There are many classic White Zin stories under my belt, one of my favorites being when I was a sophomore at Carolina. It was a cold January evening, and I thought I would dress up a little bit and see if I could get a glass of wine at 411 West, easily the fanciest restaurant on Franklin Street in 1996. I ponied up to the bar and ordered a glass of white zin, thinking I was the coolest thing ever. My coolness came to a grinding halt when I told the bartender “Just so you know, the wine isn’t white, it’s pink.” “ID, please, young lady?” he retorted. Less than five seconds later, I was escorted out of the restaurant. So close yet so far away.
So when the Broc Cellars White Zinfandel was served at this amazing dinner, I have to say so many flashbacks were occurring in my head, I had to meditate for a moment so that I could really evaluate the wine. Wild strawberries, garrigue and red rose aromatics, the wine was so far away from Franzia that only the name could trigger the mid 90’s for me.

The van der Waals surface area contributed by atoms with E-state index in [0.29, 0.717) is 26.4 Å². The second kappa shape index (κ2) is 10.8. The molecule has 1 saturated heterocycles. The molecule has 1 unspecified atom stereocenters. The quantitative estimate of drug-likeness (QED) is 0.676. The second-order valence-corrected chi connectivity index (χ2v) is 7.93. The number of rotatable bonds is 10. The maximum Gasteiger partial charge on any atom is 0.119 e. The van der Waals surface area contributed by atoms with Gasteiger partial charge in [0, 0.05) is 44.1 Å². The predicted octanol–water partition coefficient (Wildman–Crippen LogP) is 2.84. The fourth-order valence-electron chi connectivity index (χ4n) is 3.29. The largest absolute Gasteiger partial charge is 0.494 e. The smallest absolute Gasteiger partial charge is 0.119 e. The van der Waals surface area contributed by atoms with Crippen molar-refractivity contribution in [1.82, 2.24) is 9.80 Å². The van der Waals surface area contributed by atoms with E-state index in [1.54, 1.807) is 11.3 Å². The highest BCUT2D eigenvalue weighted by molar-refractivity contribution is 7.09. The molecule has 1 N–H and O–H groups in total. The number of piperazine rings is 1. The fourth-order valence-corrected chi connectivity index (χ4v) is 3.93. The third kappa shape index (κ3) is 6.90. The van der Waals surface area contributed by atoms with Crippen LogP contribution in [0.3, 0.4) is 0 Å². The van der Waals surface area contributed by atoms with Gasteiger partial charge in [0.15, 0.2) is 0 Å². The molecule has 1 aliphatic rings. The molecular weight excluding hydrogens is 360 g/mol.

Fast Forward to a week later when I braved the winter elements to travel to New York City to work my beloved La Paulee, my most favorite wine event ever. For more information on what an amazing time it is, please visit http://lapaulee.com/index.php.
So, I arrive in the city, and as I work the event over the course of three nights, I realize that I am old, my friends. The sommeliers are getting younger and younger, and I am not. I know every single person experiences this in their lifetime, and it’s almost a feeling that cannot be put into words. I compare it to seasickness combined with a little fear and a touch of envy. Honestly, I am just now able to get a hold of the feeling almost a week later. These talented sommeliers who look like modern day models have talent, confidence and knowledge coming out of their pores, and I must say it is inspiring to see the future of the wine service world look so bright. I do feel old, but I also feel incredibly proud of the profession I embraced 16 years ago.
In the world of beer, our beloved Tarboro Brewing Company faces many hurdles in timeliness because of what I believe to be bureaucratic bullshit. (Pardon my french, Cynt Cynt). We are coming along, but as most aspects of new businesses, if you’re building it rather than buying it, every single thing takes longer than you anticipate.